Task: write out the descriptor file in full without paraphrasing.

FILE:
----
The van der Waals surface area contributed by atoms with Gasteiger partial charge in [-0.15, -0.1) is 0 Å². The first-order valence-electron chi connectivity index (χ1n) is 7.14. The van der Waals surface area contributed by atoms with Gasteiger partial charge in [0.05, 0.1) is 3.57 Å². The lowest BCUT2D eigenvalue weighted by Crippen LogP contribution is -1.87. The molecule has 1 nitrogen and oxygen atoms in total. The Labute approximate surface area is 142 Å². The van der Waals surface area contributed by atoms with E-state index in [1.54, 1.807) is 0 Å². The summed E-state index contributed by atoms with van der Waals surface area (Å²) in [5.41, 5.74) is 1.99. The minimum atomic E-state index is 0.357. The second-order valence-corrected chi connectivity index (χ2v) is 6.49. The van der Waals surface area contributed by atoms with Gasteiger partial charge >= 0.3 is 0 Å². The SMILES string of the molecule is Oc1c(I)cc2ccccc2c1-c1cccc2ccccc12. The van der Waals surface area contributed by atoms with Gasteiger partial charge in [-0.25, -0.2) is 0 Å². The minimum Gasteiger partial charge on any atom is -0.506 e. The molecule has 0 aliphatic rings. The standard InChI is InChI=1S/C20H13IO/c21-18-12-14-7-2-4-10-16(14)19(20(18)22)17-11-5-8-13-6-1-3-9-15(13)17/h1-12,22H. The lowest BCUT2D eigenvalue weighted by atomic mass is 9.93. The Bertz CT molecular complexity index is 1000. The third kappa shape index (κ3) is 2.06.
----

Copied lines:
The van der Waals surface area contributed by atoms with Gasteiger partial charge in [-0.15, -0.1) is 0 Å². The first-order valence-electron chi connectivity index (χ1n) is 7.14. The van der Waals surface area contributed by atoms with Gasteiger partial charge in [0.05, 0.1) is 3.57 Å². The lowest BCUT2D eigenvalue weighted by Crippen LogP contribution is -1.87. The molecule has 1 nitrogen and oxygen atoms in total. The Labute approximate surface area is 142 Å². The van der Waals surface area contributed by atoms with E-state index in [1.54, 1.807) is 0 Å². The summed E-state index contributed by atoms with van der Waals surface area (Å²) in [5.41, 5.74) is 1.99. The minimum atomic E-state index is 0.357. The second-order valence-corrected chi connectivity index (χ2v) is 6.49. The van der Waals surface area contributed by atoms with Gasteiger partial charge >= 0.3 is 0 Å². The SMILES string of the molecule is Oc1c(I)cc2ccccc2c1-c1cccc2ccccc12. The van der Waals surface area contributed by atoms with Gasteiger partial charge in [-0.25, -0.2) is 0 Å². The minimum Gasteiger partial charge on any atom is -0.506 e. The molecule has 0 aliphatic rings. The standard InChI is InChI=1S/C20H13IO/c21-18-12-14-7-2-4-10-16(14)19(20(18)22)17-11-5-8-13-6-1-3-9-15(13)17/h1-12,22H. The lowest BCUT2D eigenvalue weighted by atomic mass is 9.93. The Bertz CT molecular complexity index is 1000. The third kappa shape index (κ3) is 2.06.